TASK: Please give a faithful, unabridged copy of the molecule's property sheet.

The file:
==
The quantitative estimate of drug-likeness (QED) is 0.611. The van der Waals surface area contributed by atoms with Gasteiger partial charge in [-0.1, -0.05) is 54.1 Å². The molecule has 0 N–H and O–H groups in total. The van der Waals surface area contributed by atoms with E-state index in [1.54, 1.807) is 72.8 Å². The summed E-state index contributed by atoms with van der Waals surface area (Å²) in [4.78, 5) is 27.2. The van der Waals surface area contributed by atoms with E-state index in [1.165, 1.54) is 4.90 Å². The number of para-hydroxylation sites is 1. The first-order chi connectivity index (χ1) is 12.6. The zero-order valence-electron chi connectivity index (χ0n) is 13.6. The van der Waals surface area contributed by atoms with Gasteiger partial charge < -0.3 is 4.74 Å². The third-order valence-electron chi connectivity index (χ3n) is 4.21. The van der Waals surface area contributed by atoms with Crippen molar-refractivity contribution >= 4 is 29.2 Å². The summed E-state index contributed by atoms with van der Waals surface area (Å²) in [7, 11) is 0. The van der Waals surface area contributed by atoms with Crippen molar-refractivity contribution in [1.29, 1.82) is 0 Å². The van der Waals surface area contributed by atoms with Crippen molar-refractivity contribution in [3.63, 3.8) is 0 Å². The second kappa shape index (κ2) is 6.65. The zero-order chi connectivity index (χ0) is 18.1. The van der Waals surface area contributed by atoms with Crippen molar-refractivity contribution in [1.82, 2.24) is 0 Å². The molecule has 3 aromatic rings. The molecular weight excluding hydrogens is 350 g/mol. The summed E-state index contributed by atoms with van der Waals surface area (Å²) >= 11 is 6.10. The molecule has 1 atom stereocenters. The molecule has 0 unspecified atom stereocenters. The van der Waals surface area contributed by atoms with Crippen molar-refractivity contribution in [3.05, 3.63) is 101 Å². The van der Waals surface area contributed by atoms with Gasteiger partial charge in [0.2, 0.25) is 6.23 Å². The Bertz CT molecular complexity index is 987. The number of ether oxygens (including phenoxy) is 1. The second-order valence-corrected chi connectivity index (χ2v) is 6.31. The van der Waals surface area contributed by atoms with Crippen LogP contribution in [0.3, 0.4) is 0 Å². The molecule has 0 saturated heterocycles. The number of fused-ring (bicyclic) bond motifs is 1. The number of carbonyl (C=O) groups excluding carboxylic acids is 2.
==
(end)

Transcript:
The quantitative estimate of drug-likeness (QED) is 0.611. The van der Waals surface area contributed by atoms with Gasteiger partial charge in [-0.1, -0.05) is 54.1 Å². The molecule has 0 N–H and O–H groups in total. The van der Waals surface area contributed by atoms with E-state index in [1.54, 1.807) is 72.8 Å². The summed E-state index contributed by atoms with van der Waals surface area (Å²) in [4.78, 5) is 27.2. The van der Waals surface area contributed by atoms with E-state index in [1.165, 1.54) is 4.90 Å². The number of para-hydroxylation sites is 1. The first-order chi connectivity index (χ1) is 12.6. The zero-order valence-electron chi connectivity index (χ0n) is 13.6. The van der Waals surface area contributed by atoms with Gasteiger partial charge < -0.3 is 4.74 Å². The third-order valence-electron chi connectivity index (χ3n) is 4.21. The van der Waals surface area contributed by atoms with Crippen molar-refractivity contribution >= 4 is 29.2 Å². The summed E-state index contributed by atoms with van der Waals surface area (Å²) in [7, 11) is 0. The van der Waals surface area contributed by atoms with Crippen molar-refractivity contribution in [1.29, 1.82) is 0 Å². The van der Waals surface area contributed by atoms with Crippen molar-refractivity contribution in [3.63, 3.8) is 0 Å². The second kappa shape index (κ2) is 6.65. The zero-order chi connectivity index (χ0) is 18.1. The van der Waals surface area contributed by atoms with Crippen molar-refractivity contribution in [1.82, 2.24) is 0 Å². The molecule has 3 aromatic rings. The molecular weight excluding hydrogens is 350 g/mol. The summed E-state index contributed by atoms with van der Waals surface area (Å²) >= 11 is 6.10. The molecule has 1 atom stereocenters. The molecule has 0 unspecified atom stereocenters. The van der Waals surface area contributed by atoms with Crippen molar-refractivity contribution in [3.05, 3.63) is 101 Å². The van der Waals surface area contributed by atoms with Gasteiger partial charge in [0.2, 0.25) is 6.23 Å². The Bertz CT molecular complexity index is 987. The number of ether oxygens (including phenoxy) is 1. The second-order valence-corrected chi connectivity index (χ2v) is 6.31. The van der Waals surface area contributed by atoms with Crippen LogP contribution in [0.3, 0.4) is 0 Å². The molecule has 0 saturated heterocycles. The number of fused-ring (bicyclic) bond motifs is 1. The number of carbonyl (C=O) groups excluding carboxylic acids is 2.